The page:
As soon as we got back from Q2 we did leakdown tests on each cylinder followed by a complete teardown. Everything came off, blower, heads, rods & pistons… The #6 intake valve was leaking, and was replaced with the valve seat being dress cut and lapped. The rotating assembly got all fresh rings and connecting rod bearings. It had been hot all day and we were pretty tired, but we got it all back together except for the supercharger & transmission, work we would have time to do on Saturday, as the first round of eliminations was not until 6PM.

    Having my family around was a blast. Before I even had a family, my wife & I spent our honeymoon day here at NED. To now see my grandson Jon so happy with his blue earmuffs, being wildly amazed when he first heard the car fire during warm-up was a treat. Only until Gran-ma-ma smiled with a 'who-hoo!' did he recover his bearings and stay focused. We had other visitors throughout the day; machinist & musician Jim Libby, who does an amazing Eddie Parker imitation, John Card & Stacy McGlory who Fred had sit in the car to see how the can mounted clutch pedal works well with shorter legs, and the requisite triage visit from Kristen Wetzel.

    Kristen works on Frank Schuster's TAD, and always manages to injure herself. This weekend the Tigges healthcare services of Claire & Ann were put to the test when Kristen opened up her finger almost to the bone while pulling a main cap on the dragster. After some bandages, superglue and pressure, the blood loss was stopped, and later that evening Kristen was back to check the bandages and tell stories, which she excels at. Her animated description of wielding a frying pan to stop a snoring crewmember in the trailer brought Pepsi through my nose.

    Saturday morning brought rain, lots of it. I was up early and walked up to the starting line to take some pictures. Meeting Dana Hopewell up there I congratulated him on tuning the Shield's dragster to the #1 spot. They were unqualified and put the car on top in their last qualifying pass. I liked his response, pointing to just how much a mystery these cars can be… "It made it look like we know what we're doing". The rain cleared out by mid-morning, followed by the resumption of racing and the loudmouth from the tower.

    We got the car back together, went through the 'hurry up and wait' routine, and headed up for our attempt at getting our first round win of the year. I have purchased a new camera, and have been taking starting line videos. I was the only one at the starting line that didn't see Fred's -.027 redlight. The fact that Pomponio's 5.64 would have beaten our 5.76 was no consolation, all of us were more disappointed in the lame 5.76 on the board. It is like the car is on a governor, it is responding to tuning inputs, but is just flat all over, slower than expected.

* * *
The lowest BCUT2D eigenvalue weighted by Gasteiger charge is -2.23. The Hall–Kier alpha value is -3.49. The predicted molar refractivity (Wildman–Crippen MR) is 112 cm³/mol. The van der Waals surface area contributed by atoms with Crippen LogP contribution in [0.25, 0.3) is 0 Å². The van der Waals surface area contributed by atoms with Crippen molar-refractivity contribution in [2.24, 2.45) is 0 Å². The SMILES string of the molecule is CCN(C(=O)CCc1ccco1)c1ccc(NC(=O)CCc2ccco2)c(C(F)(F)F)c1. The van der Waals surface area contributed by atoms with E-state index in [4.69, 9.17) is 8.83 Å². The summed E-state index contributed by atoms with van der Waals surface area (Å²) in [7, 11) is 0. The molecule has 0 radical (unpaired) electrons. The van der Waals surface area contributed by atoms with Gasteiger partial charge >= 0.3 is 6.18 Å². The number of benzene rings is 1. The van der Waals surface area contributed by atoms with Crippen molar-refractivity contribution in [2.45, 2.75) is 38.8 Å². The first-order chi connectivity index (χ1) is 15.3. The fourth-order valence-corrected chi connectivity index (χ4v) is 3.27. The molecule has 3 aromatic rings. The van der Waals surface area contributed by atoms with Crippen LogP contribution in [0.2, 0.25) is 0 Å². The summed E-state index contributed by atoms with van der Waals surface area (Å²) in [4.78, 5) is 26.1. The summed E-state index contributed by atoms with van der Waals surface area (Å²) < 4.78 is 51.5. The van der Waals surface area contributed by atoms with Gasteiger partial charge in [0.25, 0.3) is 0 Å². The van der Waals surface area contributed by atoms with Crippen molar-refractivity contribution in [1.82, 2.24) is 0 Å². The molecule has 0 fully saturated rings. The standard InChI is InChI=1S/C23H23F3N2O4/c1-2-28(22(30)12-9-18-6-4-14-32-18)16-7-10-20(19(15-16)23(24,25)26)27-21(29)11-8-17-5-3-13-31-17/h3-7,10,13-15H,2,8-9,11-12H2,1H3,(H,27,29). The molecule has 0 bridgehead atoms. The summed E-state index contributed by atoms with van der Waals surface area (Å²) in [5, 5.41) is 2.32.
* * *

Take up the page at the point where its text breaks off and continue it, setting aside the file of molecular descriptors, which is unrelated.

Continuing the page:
Back at the pit the car went right back on the stands and was fired a few more times. A quick inspection of the brand new rod bearings showed some unexpected wear, and the decision was made to send all the ignition components off to Bob Wyman in California for testing. As of this writing, we have not heard the results yet, yet another little aggravating factor. We packed up everything but the awning and car and enjoyed each other's company and some free late night ice cream from the Frosty truck.

    Even with all the frustration this season has brought, I'm still having a great time working with the team. Though the car's performance is down, the team's performance is strong. Kevin is learning fast, we are all covering each other and preventing mistakes. I caught reversed 5 & 7 plug wires during my standard check of them before fire-up, Kevin stopped me from accidentally pouring oil in the fuel tank from a misplaced jug, and we are all unified in solving the performance issue. I love that this team doesn't point fingers. When the team owner apologizes to the crewguy for not having a winning car, you know there isn't a bunch of energy being wasted on ego.

    Congratulations to Dan Pomponio, Duane Shields, and most importantly to Karen Stalba's eight year old son Paul, who overcame his Friday attitude issues & piloted his Junior Dragster to his first time ever Wally victory over the #1 qualifier in the final round. It seems fitting his win came by pushing his opponent .027 under his index, almost a redemption of our -.027 redlight. Nice hat trick Paul!

    Our next scheduled race is Indy over the Labor Day weekend, but it is likely we will be doing some test runs somewhere when we get the ignition stuff back from Wyman.

    Pictures of our Epping Experience (including John Harper's beautiful '55 Chevy) here:

    Epping Regional Photos

    Starting line videos here: (I'll get better at shooting these… LOL)

    Starting Line Videos

    Chris Saulnier - Team Tigges
    Mechanic Falls, Maine
    Last edited: Jul 26, 2015